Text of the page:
especially the costs of energy storage...... it could easily halve again in the next 10 years.
the costs of getting coal will only raise. :thumb :thumb
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Re: Has coal sneaked in under the Libs back door ?

Postby HBS Guy » 15 Jul 2018, 11:00

The blackout of SA happened because the owner of the privatised network has been cutting corners. Windfarms will be managed differently now when storms are blowing.

I would love to see a nice big nuclear generator near Pt Augusta selling power to Vic & NSW as well as SA. Close lots more filthy coal fired generators! The place for the remaining fossil fuels is in the ground!
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Re: Has coal sneaked in under the Libs back door ?

Postby Philperth2017 » 15 Jul 2018, 11:33

If a Government decides to underwrite a super critical coal fired power plant and only if someone in the private sector decides to invest in coal power. It would take 6 years to build and commission a super critical coal fired power plant and then it will have to run for at least 30 years to be a viable investment. Despite the risk of the super critical coal fired power plant becoming a stranded asset it would also kill off any hope of investment in alternative power which would become redundant once the super critical coal fired power plant came on line.

I just don't think anyone would invest in a super critical coal fired power plant?
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Re: Has coal sneaked in under the Libs back door ?

Postby HBS Guy » 15 Jul 2018, 11:36

They might if the Libs provided a fair bit of the finance.

The whole schemozzle is because the Libs can’t arrive at and implement a decent energy policy. Privatisation hasn’t helped.

Jesus, Antarctica has started adding net meltwater to the oceans and the stupid Libs are STILL wanting to build coal fired power stations???
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Re: Has coal sneaked in under the Libs back door ?

Postby johnsmith » 15 Jul 2018, 11:44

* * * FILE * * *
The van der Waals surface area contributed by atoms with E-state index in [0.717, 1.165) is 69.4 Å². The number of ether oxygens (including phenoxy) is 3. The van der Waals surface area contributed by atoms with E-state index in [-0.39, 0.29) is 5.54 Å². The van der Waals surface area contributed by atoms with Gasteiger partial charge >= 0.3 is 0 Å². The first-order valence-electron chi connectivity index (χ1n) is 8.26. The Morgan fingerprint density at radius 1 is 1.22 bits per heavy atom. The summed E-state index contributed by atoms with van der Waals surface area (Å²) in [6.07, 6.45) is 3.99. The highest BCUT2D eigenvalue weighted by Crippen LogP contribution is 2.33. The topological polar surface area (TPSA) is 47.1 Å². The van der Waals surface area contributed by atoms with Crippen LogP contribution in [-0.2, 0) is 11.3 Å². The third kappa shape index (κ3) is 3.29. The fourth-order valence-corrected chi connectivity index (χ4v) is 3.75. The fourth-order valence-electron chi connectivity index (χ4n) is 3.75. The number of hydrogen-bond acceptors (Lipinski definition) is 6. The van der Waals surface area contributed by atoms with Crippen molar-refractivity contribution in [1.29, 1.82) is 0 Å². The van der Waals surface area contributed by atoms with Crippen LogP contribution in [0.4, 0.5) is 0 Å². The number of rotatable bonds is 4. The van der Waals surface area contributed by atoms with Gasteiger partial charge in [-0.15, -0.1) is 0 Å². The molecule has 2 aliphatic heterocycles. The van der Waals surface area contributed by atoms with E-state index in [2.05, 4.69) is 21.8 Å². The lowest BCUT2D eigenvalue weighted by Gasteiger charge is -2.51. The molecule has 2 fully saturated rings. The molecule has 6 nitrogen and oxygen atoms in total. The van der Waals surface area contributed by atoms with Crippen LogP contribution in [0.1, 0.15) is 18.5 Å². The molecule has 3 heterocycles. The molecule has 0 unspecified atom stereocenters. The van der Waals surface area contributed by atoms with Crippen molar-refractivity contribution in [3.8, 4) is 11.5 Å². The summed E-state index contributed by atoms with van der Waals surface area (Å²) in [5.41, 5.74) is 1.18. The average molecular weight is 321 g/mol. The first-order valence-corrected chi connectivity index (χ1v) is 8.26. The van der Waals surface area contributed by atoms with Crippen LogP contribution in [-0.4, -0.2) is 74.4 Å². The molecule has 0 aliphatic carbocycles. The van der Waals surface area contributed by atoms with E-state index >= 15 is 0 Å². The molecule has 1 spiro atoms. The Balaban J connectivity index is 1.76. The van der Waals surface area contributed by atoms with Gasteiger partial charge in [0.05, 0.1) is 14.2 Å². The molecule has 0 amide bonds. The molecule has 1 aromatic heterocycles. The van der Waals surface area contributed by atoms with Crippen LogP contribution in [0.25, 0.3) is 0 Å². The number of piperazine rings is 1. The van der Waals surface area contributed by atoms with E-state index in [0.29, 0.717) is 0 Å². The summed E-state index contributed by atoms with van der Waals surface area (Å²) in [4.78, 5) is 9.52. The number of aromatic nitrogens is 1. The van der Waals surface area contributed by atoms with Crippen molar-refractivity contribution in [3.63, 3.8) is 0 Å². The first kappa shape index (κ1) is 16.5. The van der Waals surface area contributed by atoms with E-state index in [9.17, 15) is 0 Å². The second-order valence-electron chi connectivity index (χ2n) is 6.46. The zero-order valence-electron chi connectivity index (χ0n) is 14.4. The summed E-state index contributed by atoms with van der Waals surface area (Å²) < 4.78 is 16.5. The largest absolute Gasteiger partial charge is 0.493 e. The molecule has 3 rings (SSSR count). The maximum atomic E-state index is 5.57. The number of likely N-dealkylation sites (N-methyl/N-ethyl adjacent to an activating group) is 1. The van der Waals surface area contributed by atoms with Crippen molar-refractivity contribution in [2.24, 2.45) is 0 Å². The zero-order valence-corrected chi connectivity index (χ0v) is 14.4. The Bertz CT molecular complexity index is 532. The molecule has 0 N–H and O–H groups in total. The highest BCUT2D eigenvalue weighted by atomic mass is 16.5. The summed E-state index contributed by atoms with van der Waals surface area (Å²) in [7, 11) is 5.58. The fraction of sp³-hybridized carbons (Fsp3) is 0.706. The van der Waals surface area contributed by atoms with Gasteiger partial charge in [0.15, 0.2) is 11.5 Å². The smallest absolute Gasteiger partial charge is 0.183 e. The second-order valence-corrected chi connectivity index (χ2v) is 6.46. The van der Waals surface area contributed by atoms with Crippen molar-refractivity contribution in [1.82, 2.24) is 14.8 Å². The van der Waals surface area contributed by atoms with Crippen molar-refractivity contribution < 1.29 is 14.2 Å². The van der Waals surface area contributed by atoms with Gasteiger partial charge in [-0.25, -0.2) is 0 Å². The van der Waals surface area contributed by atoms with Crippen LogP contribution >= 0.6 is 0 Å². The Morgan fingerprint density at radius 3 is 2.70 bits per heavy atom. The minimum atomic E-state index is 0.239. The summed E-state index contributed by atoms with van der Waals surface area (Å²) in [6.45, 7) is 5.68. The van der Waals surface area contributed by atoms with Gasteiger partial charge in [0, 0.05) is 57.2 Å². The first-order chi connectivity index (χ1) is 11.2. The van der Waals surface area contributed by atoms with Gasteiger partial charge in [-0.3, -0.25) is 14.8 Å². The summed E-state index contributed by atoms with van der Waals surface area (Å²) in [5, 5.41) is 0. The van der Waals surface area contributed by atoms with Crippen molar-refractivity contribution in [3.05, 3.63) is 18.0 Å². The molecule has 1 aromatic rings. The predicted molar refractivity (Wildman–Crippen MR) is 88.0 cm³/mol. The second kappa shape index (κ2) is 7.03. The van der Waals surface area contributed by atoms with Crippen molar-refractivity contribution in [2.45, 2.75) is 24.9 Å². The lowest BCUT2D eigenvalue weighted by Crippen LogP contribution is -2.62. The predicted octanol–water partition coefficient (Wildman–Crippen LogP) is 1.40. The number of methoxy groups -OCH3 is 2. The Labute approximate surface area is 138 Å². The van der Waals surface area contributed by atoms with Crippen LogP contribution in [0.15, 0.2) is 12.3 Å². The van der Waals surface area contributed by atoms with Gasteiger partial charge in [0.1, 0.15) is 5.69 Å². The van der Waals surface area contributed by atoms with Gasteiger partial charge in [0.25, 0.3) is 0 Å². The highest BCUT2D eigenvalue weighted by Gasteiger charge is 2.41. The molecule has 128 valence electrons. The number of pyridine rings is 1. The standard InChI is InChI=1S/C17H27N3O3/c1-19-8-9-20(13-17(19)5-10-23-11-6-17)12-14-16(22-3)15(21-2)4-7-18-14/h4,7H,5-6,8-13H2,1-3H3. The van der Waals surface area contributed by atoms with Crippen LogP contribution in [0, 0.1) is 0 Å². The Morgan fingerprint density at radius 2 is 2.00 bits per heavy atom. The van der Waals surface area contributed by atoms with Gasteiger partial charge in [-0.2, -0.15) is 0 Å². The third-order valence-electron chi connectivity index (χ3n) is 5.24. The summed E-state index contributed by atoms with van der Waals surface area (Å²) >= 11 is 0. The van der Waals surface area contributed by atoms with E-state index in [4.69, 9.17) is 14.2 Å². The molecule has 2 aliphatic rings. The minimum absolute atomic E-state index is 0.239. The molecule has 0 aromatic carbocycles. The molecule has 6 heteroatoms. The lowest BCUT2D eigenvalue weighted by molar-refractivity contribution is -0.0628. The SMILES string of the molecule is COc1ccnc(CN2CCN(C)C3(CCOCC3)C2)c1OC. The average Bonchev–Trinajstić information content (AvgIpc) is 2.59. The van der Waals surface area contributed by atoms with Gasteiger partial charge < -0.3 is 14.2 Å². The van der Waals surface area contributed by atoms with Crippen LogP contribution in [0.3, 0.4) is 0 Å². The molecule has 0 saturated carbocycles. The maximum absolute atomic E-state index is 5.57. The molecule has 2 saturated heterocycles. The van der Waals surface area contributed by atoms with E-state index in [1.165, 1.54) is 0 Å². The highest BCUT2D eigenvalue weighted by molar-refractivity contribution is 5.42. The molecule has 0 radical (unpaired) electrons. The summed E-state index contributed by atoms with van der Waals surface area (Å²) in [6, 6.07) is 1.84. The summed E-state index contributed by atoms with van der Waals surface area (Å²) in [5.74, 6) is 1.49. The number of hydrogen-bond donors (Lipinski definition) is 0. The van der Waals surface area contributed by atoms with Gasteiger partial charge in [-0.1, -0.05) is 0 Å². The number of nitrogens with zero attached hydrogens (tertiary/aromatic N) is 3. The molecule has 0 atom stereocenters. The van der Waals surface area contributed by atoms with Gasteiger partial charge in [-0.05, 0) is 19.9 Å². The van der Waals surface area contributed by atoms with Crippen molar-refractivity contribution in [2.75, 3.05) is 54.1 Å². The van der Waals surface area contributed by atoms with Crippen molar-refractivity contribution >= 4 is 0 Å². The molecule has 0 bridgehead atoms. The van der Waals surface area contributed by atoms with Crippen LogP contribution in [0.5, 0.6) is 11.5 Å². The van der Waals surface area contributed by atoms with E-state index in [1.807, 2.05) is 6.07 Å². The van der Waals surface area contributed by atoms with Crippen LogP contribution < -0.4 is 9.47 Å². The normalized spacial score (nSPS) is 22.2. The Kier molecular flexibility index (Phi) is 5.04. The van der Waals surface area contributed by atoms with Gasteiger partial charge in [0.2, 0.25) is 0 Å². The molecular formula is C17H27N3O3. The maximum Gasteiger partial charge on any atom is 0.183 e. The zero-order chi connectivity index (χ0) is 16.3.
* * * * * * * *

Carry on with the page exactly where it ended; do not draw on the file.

Philperth2017 wrote:I just don't think anyone would invest in a super critical coal fired power plant?


the coal miners might, just to secure their demand for their products, if the govt. put in enough. If they all chipped in and joined together, no single individual or one company would have to take to big a loss .

I liken it to the shop keeper who puts a product on special, at below cost price, just to drag the punters in ... his profit comes from the other products they buy whilst they're there.
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Re: Has coal sneaked in under the Libs back door ?

Postby Julia » 15 Jul 2018, 19:44

Poor old DDH is just as off the planet here as over there. What a waste of space and time. Typical uninformed impractical Greeny type. Why do Greeny types always try to sound as tho they know everything when they know very little and the very little they might know comes from bulldust Greeny sites.

The light of reason is shining into the Libs HQ as they surreptitiously slip coal under the desk.

As soon as Mal wins the election (a certainty now) he will announce the building of several HELE coal power stations using Australian clean coal. What an election winner for the Australian people and businesses starved for power.

Most of the power increases are being caused by the electricity suppliers gaming the unstable power system. And the once stable coal hydro power system is being made unstable by the renewable rubbish.





ACCC energy report: Michael McCormack says there is a ‘green light’ for government-investment in coal
ROSIE LEWIS Reporter Canberra The Australian 1:03PM July 13, 2018

VIDEO: We must adhere to The Paris Agreement: Deputy Prime Minister https://www.theaustralian.com.au/video/id-5348771529001-5808681500001/we-must-adhere-to-the-paris-agreement-deputy-prime-minister

Image
Nationals leader and Deputy Prime Minister Michael McCormack. The 2 great men saving Australia from Bill Shorten and the unions and the Greenies